Lawmakers have voted in favour of amending the Youth Justice Law, which will now prevent criminal trials from being called off, simply because the only evidence is the testimony of a child.
The law previously mandated judges and juries acquit defendants in cases where the only evidence was an uncorroborated testimony of a child.
Section 17 subsection 4 read in part, “… the accused shall not be liable to be convicted of the offence unless that evidence is corroborated by some supporting material evidence which implicates him.”
“If the only evidence against an accused person and he is charged for say a sexual offence … then he has to be acquitted,” explained Attorney General Samuel Bulgin as he proposed the amendment to the law by way of a bill before the Legislative Assembly on Monday.
Cases that come before Cayman’s courts involving victims who are minors often involve abuse of a physical or sexual nature. While the vast majority trials are able to go through the full process, which produces a verdict that takes into account all the evidence presented to the court, there are still instances where the trial is called off – simply because the only evidence is that of a child. The defendant is allowed to walk free.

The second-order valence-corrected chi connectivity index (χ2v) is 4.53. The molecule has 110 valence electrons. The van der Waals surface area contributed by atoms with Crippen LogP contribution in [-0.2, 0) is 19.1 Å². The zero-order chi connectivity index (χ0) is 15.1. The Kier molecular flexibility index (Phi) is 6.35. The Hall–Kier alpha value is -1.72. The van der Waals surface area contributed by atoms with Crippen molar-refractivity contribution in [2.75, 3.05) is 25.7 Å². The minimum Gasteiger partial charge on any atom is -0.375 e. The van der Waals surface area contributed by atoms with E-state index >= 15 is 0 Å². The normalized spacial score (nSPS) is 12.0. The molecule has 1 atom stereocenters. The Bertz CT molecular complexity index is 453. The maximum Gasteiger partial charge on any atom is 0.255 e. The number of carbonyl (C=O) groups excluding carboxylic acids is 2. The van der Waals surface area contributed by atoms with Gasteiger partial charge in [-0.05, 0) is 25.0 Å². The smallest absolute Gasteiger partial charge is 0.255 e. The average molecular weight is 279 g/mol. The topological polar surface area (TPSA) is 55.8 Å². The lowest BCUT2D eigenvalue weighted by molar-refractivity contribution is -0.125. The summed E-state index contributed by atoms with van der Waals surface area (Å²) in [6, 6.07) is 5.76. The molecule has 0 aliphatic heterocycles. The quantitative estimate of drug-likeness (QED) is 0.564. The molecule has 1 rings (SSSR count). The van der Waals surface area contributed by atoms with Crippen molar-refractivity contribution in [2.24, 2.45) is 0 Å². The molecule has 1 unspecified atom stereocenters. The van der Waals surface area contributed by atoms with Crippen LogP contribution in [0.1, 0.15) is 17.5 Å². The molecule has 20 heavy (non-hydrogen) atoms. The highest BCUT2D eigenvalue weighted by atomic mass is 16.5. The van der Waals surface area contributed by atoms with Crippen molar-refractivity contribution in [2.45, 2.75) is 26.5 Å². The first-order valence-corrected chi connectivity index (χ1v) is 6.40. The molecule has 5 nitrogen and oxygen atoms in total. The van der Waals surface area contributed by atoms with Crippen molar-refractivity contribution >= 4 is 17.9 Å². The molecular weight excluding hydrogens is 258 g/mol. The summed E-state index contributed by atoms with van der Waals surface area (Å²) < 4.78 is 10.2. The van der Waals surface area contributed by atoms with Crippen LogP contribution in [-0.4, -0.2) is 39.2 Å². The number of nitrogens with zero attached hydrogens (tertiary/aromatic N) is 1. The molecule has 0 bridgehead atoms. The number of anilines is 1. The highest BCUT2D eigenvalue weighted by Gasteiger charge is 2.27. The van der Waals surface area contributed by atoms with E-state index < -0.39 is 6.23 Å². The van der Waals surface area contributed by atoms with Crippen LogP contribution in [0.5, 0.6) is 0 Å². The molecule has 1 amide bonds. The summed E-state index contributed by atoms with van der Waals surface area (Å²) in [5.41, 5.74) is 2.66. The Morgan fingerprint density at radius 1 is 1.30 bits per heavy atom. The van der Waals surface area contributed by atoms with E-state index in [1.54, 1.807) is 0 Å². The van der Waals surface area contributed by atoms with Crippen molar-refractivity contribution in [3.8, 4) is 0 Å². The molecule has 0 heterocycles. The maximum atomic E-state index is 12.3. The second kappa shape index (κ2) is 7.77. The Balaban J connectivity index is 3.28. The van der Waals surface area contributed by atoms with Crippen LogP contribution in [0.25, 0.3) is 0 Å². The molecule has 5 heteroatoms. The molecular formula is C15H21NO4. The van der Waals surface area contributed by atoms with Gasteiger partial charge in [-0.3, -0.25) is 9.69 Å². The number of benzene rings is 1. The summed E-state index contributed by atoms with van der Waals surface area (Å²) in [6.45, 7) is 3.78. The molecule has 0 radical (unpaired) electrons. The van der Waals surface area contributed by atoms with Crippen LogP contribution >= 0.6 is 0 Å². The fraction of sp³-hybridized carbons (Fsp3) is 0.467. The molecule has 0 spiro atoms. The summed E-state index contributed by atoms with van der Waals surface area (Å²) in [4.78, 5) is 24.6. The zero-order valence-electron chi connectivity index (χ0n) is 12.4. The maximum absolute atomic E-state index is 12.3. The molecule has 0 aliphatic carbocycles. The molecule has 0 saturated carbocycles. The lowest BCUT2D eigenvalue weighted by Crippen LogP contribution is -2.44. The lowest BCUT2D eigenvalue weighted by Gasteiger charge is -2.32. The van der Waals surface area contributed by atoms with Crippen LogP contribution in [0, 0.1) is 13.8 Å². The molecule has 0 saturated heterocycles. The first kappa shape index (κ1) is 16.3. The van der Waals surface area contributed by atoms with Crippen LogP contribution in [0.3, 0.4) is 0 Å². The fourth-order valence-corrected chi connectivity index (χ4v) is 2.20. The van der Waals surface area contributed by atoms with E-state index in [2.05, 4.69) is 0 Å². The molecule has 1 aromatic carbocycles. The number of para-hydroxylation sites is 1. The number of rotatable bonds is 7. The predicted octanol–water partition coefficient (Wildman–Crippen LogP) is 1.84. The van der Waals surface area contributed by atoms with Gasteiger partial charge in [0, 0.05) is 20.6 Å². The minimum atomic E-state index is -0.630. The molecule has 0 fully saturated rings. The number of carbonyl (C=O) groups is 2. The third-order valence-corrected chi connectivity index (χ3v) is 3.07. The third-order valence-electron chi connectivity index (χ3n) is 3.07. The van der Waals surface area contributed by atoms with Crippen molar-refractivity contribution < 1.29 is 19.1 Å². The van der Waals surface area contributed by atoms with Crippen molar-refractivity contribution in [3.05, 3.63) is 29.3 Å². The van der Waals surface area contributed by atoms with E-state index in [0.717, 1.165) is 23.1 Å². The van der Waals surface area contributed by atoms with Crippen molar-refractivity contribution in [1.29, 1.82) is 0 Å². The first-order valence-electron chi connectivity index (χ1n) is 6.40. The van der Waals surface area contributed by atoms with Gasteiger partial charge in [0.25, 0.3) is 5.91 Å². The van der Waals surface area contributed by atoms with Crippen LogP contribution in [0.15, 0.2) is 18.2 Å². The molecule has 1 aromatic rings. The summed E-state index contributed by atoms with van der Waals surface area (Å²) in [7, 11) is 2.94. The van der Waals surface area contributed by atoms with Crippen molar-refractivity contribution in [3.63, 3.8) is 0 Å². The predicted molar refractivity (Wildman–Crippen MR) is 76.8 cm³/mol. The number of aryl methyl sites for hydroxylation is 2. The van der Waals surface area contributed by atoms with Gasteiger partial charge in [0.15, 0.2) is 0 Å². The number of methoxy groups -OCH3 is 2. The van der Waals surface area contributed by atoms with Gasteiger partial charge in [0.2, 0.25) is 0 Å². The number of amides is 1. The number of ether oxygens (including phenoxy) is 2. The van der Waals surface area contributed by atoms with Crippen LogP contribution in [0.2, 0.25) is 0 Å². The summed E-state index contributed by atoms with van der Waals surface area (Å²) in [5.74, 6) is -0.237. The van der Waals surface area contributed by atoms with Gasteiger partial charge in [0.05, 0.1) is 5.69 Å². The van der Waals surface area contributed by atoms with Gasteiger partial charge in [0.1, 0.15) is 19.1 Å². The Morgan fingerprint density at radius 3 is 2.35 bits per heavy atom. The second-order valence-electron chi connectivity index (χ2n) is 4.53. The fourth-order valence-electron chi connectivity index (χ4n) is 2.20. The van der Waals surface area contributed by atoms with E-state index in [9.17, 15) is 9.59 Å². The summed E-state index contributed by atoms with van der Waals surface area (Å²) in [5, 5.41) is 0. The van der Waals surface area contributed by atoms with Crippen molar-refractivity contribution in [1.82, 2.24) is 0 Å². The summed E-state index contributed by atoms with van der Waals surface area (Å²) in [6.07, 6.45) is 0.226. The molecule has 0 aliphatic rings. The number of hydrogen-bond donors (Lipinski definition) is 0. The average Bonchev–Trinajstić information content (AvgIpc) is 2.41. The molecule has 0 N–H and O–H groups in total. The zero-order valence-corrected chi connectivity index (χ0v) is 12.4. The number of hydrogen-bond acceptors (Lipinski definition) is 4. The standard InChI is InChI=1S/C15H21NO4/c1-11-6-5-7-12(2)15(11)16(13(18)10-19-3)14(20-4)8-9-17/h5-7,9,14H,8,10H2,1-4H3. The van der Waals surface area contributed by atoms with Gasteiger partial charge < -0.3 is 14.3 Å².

One such instance was in 2017, when a then 57-year-old man was acquitted of indecently assaulting his partner’s 8-year-old daughter. The difficult judge-alone trial had no corroborating evidence to support the child’s testimony, and that, coupled with other issues, led to the judge dismissing the trial.
The passing of the amendment to the law does not mean that a defendant will automatically be convicted of a crime in cases where there is no corroborating evidence, to support the child’s testimony. Instead, it means the defendant must now face the full and formal procedure of going before the court, having a trial followed by a judge or jury deliberating and then coming to a verdict.
Bulgin said by repealing the section of the law, Cayman’s courts would have to then do a legal test to satisfy itself that the child understands the importance and significance of speaking the truth and is credible.
“Where that happens and the court is satisfied that the child is competent in that regard, then the person cannot be acquitted merely because the only evidence against him or her, for that matter, is that of a child,” said Bulgin.
Although the proposed change of law was not met with any resistance, some MLAs expressed concerns that it could potentially lead to a wrongful conviction.
“It appeared to me that we were removing some necessary safeguards, that may result in people being convicted on uncorroborated evidence,” said Newlands MLA Alva Suckoo.
However, Suckoo pointed to jurisdictions like the UK and Scotland where similar changes in law have been made.
“The research that they have used has demonstrated that child witnesses are no less reliable actually than adult witnesses,” said Suckoo. “Earlier studies that depicted child witnesses as dangerous have now being disputed.”
Suckoo said if the Youth Justice Law was left unchanged, it would continue to view child witnesses as “legally incompetent”.
The passing of the bill now brings the Youth Justice Act in line with Cayman’s Evidence Law, which also did away with a similar provision in 2018.